Christians shouldn’t support same-sex marriagePublished 12:00am Sunday, October 14, 2012
I am writing in reference to an article in the Sept. 12 issue of the Gallipolis Daily Tribune: “Why Does Marriage Matter So Much?” by Mary Jo Kilroy. She wrote correctly on the beauty of the wedding ceremony and on marriage itself.
However she seemed to have succumbed to pressure of the homosexual community.
I want to state up front that I do not agree with the practice of homosexuality. I also want it known from the outset that, on a personal basis, we should not mistreat those who do.
As persons, they deserve the same respect as all others and that I expect from others. I am not a “homophobe” (a made up word to put people like me on the defense).
However, because some choose to practice homosexuality does not mean that the whole of society must endorse, approve, nor change civil laws because of their choices. We all have the liberty to live as we please, but we do not have the privilege of having the State of Ohio alter its laws to mold to our choices.
If a couple of males or a couple of females decide to cohabitate and after a number of years decide to call it “marriage,” the people of the State of Ohio should not then enact a law calling it such.
If they chose to call their situation a marriage that doesn’t affect the rest of the state. The whole population should not write a law approving it. Ms. Kilroy cites the fact that some states have caved in and due to the nature of politics some officials and the President have endorsed same-sex marriages as a reason for the State of Ohio to do the same.
The discussion should go much deeper than that.
For example, what does nature teach us? Two men or two women can’t reproduce, but in order to have it appear as a normal relationship, they adopt a child (created by one male and one female). That may give it the appearance of a normal marriage, but they would have to have the help of a natural relationship to produce that child.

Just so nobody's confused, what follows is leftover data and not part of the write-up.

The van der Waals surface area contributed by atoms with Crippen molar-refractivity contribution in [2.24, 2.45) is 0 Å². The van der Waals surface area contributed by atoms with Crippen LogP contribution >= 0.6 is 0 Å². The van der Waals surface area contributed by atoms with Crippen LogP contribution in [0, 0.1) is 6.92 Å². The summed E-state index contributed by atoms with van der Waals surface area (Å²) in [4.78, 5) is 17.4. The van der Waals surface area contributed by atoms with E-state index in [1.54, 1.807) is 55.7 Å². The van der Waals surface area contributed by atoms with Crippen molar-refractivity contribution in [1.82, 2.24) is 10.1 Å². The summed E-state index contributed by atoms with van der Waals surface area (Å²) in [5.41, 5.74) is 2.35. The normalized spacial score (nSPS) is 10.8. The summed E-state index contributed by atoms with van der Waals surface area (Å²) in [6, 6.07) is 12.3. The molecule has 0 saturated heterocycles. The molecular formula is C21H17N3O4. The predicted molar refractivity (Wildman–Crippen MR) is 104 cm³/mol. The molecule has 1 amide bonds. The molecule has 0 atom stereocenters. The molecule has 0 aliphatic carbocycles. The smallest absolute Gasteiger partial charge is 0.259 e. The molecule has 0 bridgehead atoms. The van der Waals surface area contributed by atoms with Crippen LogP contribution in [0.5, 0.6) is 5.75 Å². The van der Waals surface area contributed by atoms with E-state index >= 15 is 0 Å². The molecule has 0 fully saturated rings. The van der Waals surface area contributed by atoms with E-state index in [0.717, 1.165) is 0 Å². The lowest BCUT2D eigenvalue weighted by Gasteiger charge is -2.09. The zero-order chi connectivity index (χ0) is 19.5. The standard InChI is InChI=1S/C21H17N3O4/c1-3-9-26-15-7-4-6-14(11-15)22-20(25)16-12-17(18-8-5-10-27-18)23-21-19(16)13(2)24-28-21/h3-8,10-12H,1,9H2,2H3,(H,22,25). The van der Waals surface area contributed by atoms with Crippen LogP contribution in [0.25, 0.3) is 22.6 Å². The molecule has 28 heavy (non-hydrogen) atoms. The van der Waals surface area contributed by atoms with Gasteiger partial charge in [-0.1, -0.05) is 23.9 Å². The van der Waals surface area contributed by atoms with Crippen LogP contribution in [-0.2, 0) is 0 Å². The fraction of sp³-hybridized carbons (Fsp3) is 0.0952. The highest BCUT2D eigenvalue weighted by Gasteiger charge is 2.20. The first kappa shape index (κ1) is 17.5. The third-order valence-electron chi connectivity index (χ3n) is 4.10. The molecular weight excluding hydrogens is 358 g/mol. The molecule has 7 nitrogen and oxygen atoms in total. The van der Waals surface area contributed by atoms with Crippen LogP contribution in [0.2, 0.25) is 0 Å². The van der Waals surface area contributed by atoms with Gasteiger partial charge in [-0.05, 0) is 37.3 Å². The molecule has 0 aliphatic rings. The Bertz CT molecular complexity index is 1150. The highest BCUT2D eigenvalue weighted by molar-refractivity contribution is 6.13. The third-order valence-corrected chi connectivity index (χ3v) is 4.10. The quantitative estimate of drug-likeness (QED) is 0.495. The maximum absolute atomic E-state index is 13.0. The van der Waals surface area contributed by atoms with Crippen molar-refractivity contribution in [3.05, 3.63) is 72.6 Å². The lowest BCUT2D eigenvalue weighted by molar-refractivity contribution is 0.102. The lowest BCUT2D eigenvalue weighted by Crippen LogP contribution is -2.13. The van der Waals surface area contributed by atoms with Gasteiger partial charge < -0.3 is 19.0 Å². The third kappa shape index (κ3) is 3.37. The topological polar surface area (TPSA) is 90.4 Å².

In addition, that child must grow up not knowing father and mother role models, and the State of Ohio, through civil law, would be party to that situation all because two same-sex individuals chose to cohabitate. This may not seem to be a problem with Ms. Kilroy, but well over 70 percent of the population in the State of Ohio claim Christianity as their faith.
While some may be nominal Christians, they still claim the Bible as their guide.
She is saying to them that they should vote for a law or politicians that support what their faith calls sin.
I do not wish to be mean spirited but do want to defend my belief that God created Adam and Eve not Adam and Steve, and that was by creative design.
If someone wishes to practice drug use, they have the liberty to do so, but we don’t need to change civil law to support and endorse it. If some want to practice homosexuality and lesbianism they have that liberty also, but we don’t need to change a law in Ohio to encourage it.
I know that Ms. Kilroy wants to be “politically correct” because she has served as representative in Ohio’s 15th Congressional District. I also know she is serving with a group called the Freedom Ohio campaign for marriage equality (pushing same-sex marriage) which may be why she submitted her article.
My motive is not to be “politically correct,” nor to push some new organization. Rather it is to be morally correct and oppose those who would attempt to lower the moral standards of individuals and the State of Ohio.
I am not defending any new organization, but I am writing in support of Biblical truth which has served well for more than 2,000 years helping millions escape sin and giving a defense against those who would try to lower its standards.
Using the words “love,” “marriage,” and “companionship” in her article are touching, but they are used to sell an idea that is wrong even if practiced by some.
In that book I mentioned, we are told to watch out for those who “call evil good and good evil.”
The bottom line is: Christians should not sign any petition to support same-sex marriage.